Are ATV Joyriders Causing Problems in Your NJ Town?
It is illegal for all-terrain vehicles to be driven on paved roads and streets in New Jersey, but this is taking place more than you might imagine.
Reports of packs of ATVs, frequently driven by young people, suddenly roaring onto a street or boulevard in a town or city, panicking other drivers and pedestrians, are on the rise across the state. And as quickly as they appeared, the off-road vehicles will then turn down a side street and disappear before police can respond to the scene.
One Garden State lawmaker is pushing a plan to stop this from happening.
Assemblyman Don Guardian, R-Atlantic, said he’s crafting a measure that would make it easier for police to track down rogue ATV riders because in Atlantic City, Pleasantville and other parts of the state they are wreaking havoc.
They come out of nowhere
“When you see eight ATVs out of control, doing wheelies, screaming and yelling, carrying on, terrifying a neighborhood, it could end up with an accident or a death for them or bystanders,” Guardian said.
He said what’s been happening is one moment everything is normal then “all of a sudden you have 15 of these vehicles take over the entire street, popping wheelies and kind of terrorizing you whether you’re in a vehicle or you’re just simply enjoying the evening on your porch.”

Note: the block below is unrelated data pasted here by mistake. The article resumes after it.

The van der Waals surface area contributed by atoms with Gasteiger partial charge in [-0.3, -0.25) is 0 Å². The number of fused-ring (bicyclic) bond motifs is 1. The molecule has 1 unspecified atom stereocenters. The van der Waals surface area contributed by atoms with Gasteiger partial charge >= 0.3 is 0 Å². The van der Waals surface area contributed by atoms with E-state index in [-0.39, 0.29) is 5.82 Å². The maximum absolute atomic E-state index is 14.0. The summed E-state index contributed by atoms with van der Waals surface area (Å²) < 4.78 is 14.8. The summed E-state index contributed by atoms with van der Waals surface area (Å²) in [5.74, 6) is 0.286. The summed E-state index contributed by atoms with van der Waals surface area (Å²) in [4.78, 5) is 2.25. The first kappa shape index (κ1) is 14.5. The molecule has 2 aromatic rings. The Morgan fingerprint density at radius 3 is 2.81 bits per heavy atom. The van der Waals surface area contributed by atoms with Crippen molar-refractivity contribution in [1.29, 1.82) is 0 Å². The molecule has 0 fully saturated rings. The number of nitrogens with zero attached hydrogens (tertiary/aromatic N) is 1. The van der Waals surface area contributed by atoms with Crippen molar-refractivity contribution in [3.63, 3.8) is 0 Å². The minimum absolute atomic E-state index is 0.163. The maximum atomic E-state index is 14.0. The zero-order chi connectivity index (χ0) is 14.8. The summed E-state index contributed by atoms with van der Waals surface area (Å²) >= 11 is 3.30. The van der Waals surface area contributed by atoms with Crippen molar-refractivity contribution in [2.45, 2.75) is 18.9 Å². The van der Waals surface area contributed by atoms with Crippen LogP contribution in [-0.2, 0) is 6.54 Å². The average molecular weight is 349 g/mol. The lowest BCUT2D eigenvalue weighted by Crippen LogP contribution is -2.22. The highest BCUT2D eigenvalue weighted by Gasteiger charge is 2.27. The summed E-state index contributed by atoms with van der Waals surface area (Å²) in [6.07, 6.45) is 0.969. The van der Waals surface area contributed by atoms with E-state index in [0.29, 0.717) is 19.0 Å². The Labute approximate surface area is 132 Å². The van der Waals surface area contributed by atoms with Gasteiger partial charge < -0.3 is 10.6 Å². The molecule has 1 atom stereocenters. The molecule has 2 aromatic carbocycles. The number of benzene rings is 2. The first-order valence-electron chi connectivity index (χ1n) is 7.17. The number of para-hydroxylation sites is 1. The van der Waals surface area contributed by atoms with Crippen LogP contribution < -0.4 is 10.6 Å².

Identify the troublemakers
Guardian is sponsoring legislation that would require anyone who is buying an ATV to complete a registration form and place an identifying license plate on the vehicle before the sale would be completed.
“This way if they’re on the streets, which they’re not permitted to be doing, you’d be able to see the license plate, call it in, you could photograph it, and the police would be able to realize who the owner is,” he said.
He said ATV owners are supposed to register them but many don’t, and right now there is no system to keep track of what’s happening.
“This just really gives us the ability to make sure that they were purchased legally, that there’s a license plate that we can see, so we know who owns the vehicle, who’s operating it,” Guardian said.
He pointed out, “obviously law enforcement has a lot to do and can’t be real effective in trying to deal with 10, 15 ATVs at the same time.”
ATV trouble in other areas as well
Guardian said illegal ATV activity is also causing problems in the Pine Barrens and other sensitive environmental areas in the state, and his bill would make it easier for park police and rangers to track down offenders.
He noted the ATV license would not permit the vehicle to be operated on regular roads and streets, only in designated off-road areas.
The measure is expected to be formally introduced when the Legislature reconvenes in the fall.